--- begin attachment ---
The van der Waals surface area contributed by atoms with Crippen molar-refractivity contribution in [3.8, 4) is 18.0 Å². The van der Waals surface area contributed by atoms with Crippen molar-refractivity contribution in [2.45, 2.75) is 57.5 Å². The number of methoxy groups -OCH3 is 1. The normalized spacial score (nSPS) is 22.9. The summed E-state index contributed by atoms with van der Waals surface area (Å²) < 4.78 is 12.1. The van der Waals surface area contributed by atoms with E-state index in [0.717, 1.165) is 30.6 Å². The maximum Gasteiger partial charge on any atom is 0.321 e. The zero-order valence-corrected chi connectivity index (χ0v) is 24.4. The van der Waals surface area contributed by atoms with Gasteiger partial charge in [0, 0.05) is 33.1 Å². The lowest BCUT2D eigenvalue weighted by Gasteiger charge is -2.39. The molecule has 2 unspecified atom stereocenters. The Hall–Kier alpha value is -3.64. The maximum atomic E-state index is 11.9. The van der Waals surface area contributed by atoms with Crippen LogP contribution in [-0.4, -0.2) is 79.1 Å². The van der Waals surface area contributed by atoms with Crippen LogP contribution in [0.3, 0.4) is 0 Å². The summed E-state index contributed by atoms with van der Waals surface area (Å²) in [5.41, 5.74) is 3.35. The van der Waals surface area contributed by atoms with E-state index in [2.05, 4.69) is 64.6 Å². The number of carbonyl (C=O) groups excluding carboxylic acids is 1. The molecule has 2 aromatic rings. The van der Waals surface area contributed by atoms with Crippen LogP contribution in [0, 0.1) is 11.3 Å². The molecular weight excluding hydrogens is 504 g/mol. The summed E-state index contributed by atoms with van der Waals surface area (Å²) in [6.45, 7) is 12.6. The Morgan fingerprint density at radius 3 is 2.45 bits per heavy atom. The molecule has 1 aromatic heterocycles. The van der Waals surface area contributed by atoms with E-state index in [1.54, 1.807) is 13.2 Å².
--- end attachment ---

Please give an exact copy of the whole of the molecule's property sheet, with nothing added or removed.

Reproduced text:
The van der Waals surface area contributed by atoms with Crippen molar-refractivity contribution in [3.8, 4) is 18.0 Å². The van der Waals surface area contributed by atoms with Crippen molar-refractivity contribution in [2.45, 2.75) is 57.5 Å². The number of methoxy groups -OCH3 is 1. The normalized spacial score (nSPS) is 22.9. The summed E-state index contributed by atoms with van der Waals surface area (Å²) < 4.78 is 12.1. The van der Waals surface area contributed by atoms with E-state index in [0.717, 1.165) is 30.6 Å². The maximum Gasteiger partial charge on any atom is 0.321 e. The zero-order valence-corrected chi connectivity index (χ0v) is 24.4. The van der Waals surface area contributed by atoms with Gasteiger partial charge in [0, 0.05) is 33.1 Å². The lowest BCUT2D eigenvalue weighted by Gasteiger charge is -2.39. The molecule has 2 unspecified atom stereocenters. The Hall–Kier alpha value is -3.64. The maximum atomic E-state index is 11.9. The van der Waals surface area contributed by atoms with Crippen LogP contribution in [-0.4, -0.2) is 79.1 Å². The van der Waals surface area contributed by atoms with Crippen LogP contribution in [0.3, 0.4) is 0 Å². The summed E-state index contributed by atoms with van der Waals surface area (Å²) in [5.41, 5.74) is 3.35. The van der Waals surface area contributed by atoms with E-state index in [2.05, 4.69) is 64.6 Å². The number of carbonyl (C=O) groups excluding carboxylic acids is 1. The molecule has 2 aromatic rings. The van der Waals surface area contributed by atoms with Crippen LogP contribution in [0, 0.1) is 11.3 Å². The molecular weight excluding hydrogens is 504 g/mol. The summed E-state index contributed by atoms with van der Waals surface area (Å²) in [6.45, 7) is 12.6. The Morgan fingerprint density at radius 3 is 2.45 bits per heavy atom. The molecule has 1 aromatic heterocycles. The van der Waals surface area contributed by atoms with E-state index in [1.54, 1.807) is 13.2 Å².